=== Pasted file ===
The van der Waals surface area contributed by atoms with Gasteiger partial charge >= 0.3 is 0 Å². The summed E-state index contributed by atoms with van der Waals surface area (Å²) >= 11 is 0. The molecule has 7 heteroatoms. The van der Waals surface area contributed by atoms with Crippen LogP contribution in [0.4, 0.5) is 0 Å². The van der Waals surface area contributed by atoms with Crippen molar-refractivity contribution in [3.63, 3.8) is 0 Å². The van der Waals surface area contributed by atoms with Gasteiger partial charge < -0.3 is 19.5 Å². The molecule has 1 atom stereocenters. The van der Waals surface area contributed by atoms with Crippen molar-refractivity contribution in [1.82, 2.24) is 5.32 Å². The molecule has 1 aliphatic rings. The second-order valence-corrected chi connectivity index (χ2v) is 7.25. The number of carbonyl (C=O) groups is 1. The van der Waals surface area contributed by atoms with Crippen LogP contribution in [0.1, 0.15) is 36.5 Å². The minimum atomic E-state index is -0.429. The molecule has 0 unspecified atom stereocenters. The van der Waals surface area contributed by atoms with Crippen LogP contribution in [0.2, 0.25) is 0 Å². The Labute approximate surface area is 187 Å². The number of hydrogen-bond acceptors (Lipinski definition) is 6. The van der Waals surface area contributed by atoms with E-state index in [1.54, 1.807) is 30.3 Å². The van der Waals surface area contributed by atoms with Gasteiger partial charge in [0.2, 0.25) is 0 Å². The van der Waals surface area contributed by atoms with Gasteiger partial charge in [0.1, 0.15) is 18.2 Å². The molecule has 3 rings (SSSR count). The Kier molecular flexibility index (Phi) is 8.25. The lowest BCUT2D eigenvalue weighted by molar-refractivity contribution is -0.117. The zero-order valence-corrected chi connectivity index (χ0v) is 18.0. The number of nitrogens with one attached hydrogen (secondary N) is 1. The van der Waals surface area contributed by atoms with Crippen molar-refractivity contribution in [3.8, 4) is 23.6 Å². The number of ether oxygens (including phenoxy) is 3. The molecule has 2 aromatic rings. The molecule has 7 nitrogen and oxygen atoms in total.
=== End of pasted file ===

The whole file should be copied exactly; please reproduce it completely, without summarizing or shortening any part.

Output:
The van der Waals surface area contributed by atoms with Gasteiger partial charge >= 0.3 is 0 Å². The summed E-state index contributed by atoms with van der Waals surface area (Å²) >= 11 is 0. The molecule has 7 heteroatoms. The van der Waals surface area contributed by atoms with Crippen LogP contribution in [0.4, 0.5) is 0 Å². The van der Waals surface area contributed by atoms with Crippen molar-refractivity contribution in [3.63, 3.8) is 0 Å². The van der Waals surface area contributed by atoms with Gasteiger partial charge < -0.3 is 19.5 Å². The molecule has 1 atom stereocenters. The van der Waals surface area contributed by atoms with Crippen molar-refractivity contribution in [1.82, 2.24) is 5.32 Å². The molecule has 1 aliphatic rings. The second-order valence-corrected chi connectivity index (χ2v) is 7.25. The number of carbonyl (C=O) groups is 1. The van der Waals surface area contributed by atoms with Crippen LogP contribution in [0.1, 0.15) is 36.5 Å². The minimum atomic E-state index is -0.429. The molecule has 0 unspecified atom stereocenters. The van der Waals surface area contributed by atoms with Crippen LogP contribution in [0.2, 0.25) is 0 Å². The Labute approximate surface area is 187 Å². The number of hydrogen-bond acceptors (Lipinski definition) is 6. The van der Waals surface area contributed by atoms with E-state index in [1.54, 1.807) is 30.3 Å². The van der Waals surface area contributed by atoms with Gasteiger partial charge in [0.2, 0.25) is 0 Å². The van der Waals surface area contributed by atoms with Gasteiger partial charge in [0.1, 0.15) is 18.2 Å². The molecule has 3 rings (SSSR count). The Kier molecular flexibility index (Phi) is 8.25. The lowest BCUT2D eigenvalue weighted by molar-refractivity contribution is -0.117. The zero-order valence-corrected chi connectivity index (χ0v) is 18.0. The number of nitrogens with one attached hydrogen (secondary N) is 1. The van der Waals surface area contributed by atoms with Crippen molar-refractivity contribution in [3.8, 4) is 23.6 Å². The number of ether oxygens (including phenoxy) is 3. The molecule has 2 aromatic rings. The molecule has 7 nitrogen and oxygen atoms in total.